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RCoA undertakes largest ever study of anaphylaxis in anaesthesia and surgery

Published in the 6th National Audit Project of the Royal College of Anaesthetists (NAP6) is the largest ever prospective study of anaphylaxis1 related to anaesthesia and surgery. The study has taken three years and


New approach for treating neuropathic pain

Neuropathic pain is the chronic, pathological pain that continues even when the cause of pain is removed. Causes include damage to nerve cells and medicines used to treat cancer. A


30 June 2018, Perioperative Leadership; Developing Leaders, Improving Care; Birmingham

Objectives: “There is a longing for leadership that creates a path back to the sense of meaning and impact, that connection with our deepest human purpose that brings out the


30 November 2018, FPM 11th Annual Meeting: Topical Issues in Pain; London

Overview Join us for the Faculty’s 11th Annual Meeting, a great opportunity for those working in Pain Medicine to network and hear lectures from highly regarded speakers. This is an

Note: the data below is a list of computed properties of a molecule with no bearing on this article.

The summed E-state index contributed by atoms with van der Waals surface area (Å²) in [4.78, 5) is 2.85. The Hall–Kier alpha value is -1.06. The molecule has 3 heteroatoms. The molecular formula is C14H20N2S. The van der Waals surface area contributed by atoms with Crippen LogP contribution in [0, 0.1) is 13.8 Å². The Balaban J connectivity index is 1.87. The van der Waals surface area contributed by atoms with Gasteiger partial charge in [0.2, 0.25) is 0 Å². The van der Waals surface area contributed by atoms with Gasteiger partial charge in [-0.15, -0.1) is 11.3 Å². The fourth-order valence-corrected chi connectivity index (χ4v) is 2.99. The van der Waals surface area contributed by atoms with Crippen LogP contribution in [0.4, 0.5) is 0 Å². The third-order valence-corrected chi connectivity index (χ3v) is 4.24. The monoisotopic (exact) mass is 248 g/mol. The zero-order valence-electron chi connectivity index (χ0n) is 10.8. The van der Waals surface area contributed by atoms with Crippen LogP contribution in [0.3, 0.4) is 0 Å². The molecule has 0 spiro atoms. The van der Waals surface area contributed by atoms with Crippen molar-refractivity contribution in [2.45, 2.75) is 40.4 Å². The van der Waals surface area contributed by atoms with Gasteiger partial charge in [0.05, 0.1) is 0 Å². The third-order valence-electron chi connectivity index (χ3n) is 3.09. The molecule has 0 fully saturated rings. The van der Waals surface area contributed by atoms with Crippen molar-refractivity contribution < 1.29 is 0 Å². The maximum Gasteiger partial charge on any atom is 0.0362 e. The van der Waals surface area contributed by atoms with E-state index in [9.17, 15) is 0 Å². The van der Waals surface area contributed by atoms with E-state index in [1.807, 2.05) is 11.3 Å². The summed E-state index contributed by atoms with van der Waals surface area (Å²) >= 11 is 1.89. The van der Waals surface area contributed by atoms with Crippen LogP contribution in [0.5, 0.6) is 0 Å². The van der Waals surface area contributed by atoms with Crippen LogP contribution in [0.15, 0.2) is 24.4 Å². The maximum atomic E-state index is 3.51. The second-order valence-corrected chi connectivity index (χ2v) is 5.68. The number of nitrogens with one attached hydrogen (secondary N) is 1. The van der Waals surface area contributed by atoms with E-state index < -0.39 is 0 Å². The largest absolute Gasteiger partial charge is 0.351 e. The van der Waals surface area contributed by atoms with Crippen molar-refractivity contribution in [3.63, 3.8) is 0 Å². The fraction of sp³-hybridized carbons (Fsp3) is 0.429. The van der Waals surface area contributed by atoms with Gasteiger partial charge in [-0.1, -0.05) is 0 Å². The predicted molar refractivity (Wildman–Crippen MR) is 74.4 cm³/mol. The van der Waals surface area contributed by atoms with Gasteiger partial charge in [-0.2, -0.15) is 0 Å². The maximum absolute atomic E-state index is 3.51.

4-6 June 2018, Updates in Anaesthesia, Critical Care and Pain Management; Edinburgh

Overview Join us for our three-day updates events intended for doctors engaged in clinical anaesthesia, pain management and critical care medicine. You will hear from experts about the latest updates and


9-12 August 2018, AfPP Residential Conference; York

To celebrate 60 years since AfPP founder Daisy Ayris was first inspired to establish the organisation during her visit to The Association of periOperative Registered nurses (AORN) in the US,


Children exposed to general anaesthestic have poorer development, literacy and numeracy scores

The new finding published in April in Pediatric Anesthesia, is based on a data-linkage study of over 210,000 children in New South Wales, Australia. The 211,978 children included in the study were born


Managing chronic pain with light

Scientists from the European Molecular Biology Laboratory (EMBL) Rome have now identified a special population of nerve cells in the skin that are responsible for sensitivity to gentle touch and


No evidence that anaesthesia in young children lowers intelligence

A Mayo Clinic study finds no evidence that children given anaesthesia before their third birthdays have lower IQs than those who did not have it. A more complex picture emerges